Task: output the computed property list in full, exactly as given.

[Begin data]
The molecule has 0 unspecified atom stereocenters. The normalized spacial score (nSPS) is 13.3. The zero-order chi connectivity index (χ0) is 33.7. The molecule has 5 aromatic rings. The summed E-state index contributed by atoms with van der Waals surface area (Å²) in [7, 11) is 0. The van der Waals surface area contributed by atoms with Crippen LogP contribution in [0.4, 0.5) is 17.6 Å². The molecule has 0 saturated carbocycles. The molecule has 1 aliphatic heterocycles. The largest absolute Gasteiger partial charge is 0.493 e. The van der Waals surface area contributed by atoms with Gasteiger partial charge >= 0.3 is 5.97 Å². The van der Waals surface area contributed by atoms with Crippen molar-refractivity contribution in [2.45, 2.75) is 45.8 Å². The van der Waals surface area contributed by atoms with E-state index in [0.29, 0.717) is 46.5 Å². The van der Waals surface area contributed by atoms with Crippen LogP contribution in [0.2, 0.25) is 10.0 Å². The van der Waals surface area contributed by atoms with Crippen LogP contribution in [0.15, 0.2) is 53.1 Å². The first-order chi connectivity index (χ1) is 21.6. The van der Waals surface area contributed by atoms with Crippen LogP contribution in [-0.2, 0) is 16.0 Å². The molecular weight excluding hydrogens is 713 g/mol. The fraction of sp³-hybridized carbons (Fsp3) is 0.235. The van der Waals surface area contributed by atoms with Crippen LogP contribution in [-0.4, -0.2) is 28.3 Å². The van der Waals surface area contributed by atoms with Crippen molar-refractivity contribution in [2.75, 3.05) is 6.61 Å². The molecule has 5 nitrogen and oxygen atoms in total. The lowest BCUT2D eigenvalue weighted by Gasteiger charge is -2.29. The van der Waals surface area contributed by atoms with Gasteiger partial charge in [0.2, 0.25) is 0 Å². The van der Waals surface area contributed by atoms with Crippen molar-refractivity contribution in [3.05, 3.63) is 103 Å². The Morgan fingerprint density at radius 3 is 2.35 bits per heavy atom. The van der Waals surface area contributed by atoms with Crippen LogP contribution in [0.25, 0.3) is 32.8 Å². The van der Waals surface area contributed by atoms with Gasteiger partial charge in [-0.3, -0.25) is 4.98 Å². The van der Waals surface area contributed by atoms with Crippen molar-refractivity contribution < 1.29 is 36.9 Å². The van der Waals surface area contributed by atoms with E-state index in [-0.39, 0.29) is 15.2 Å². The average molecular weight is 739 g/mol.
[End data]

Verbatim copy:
The molecule has 0 unspecified atom stereocenters. The normalized spacial score (nSPS) is 13.3. The zero-order chi connectivity index (χ0) is 33.7. The molecule has 5 aromatic rings. The summed E-state index contributed by atoms with van der Waals surface area (Å²) in [7, 11) is 0. The van der Waals surface area contributed by atoms with Crippen LogP contribution in [0.4, 0.5) is 17.6 Å². The molecule has 0 saturated carbocycles. The molecule has 1 aliphatic heterocycles. The largest absolute Gasteiger partial charge is 0.493 e. The van der Waals surface area contributed by atoms with Gasteiger partial charge >= 0.3 is 5.97 Å². The van der Waals surface area contributed by atoms with Crippen molar-refractivity contribution in [2.45, 2.75) is 45.8 Å². The van der Waals surface area contributed by atoms with E-state index in [0.29, 0.717) is 46.5 Å². The van der Waals surface area contributed by atoms with Crippen LogP contribution in [0.2, 0.25) is 10.0 Å². The van der Waals surface area contributed by atoms with Crippen LogP contribution in [0.15, 0.2) is 53.1 Å². The first-order chi connectivity index (χ1) is 21.6. The van der Waals surface area contributed by atoms with Crippen LogP contribution in [-0.2, 0) is 16.0 Å². The molecular weight excluding hydrogens is 713 g/mol. The fraction of sp³-hybridized carbons (Fsp3) is 0.235. The van der Waals surface area contributed by atoms with Crippen LogP contribution in [-0.4, -0.2) is 28.3 Å². The van der Waals surface area contributed by atoms with Crippen molar-refractivity contribution in [2.75, 3.05) is 6.61 Å². The molecule has 5 nitrogen and oxygen atoms in total. The lowest BCUT2D eigenvalue weighted by Gasteiger charge is -2.29. The van der Waals surface area contributed by atoms with Gasteiger partial charge in [0.2, 0.25) is 0 Å². The van der Waals surface area contributed by atoms with Crippen molar-refractivity contribution in [3.05, 3.63) is 103 Å². The Morgan fingerprint density at radius 3 is 2.35 bits per heavy atom. The van der Waals surface area contributed by atoms with Crippen LogP contribution in [0.25, 0.3) is 32.8 Å². The van der Waals surface area contributed by atoms with Gasteiger partial charge in [-0.3, -0.25) is 4.98 Å². The van der Waals surface area contributed by atoms with Crippen molar-refractivity contribution < 1.29 is 36.9 Å². The van der Waals surface area contributed by atoms with E-state index in [-0.39, 0.29) is 15.2 Å². The average molecular weight is 739 g/mol.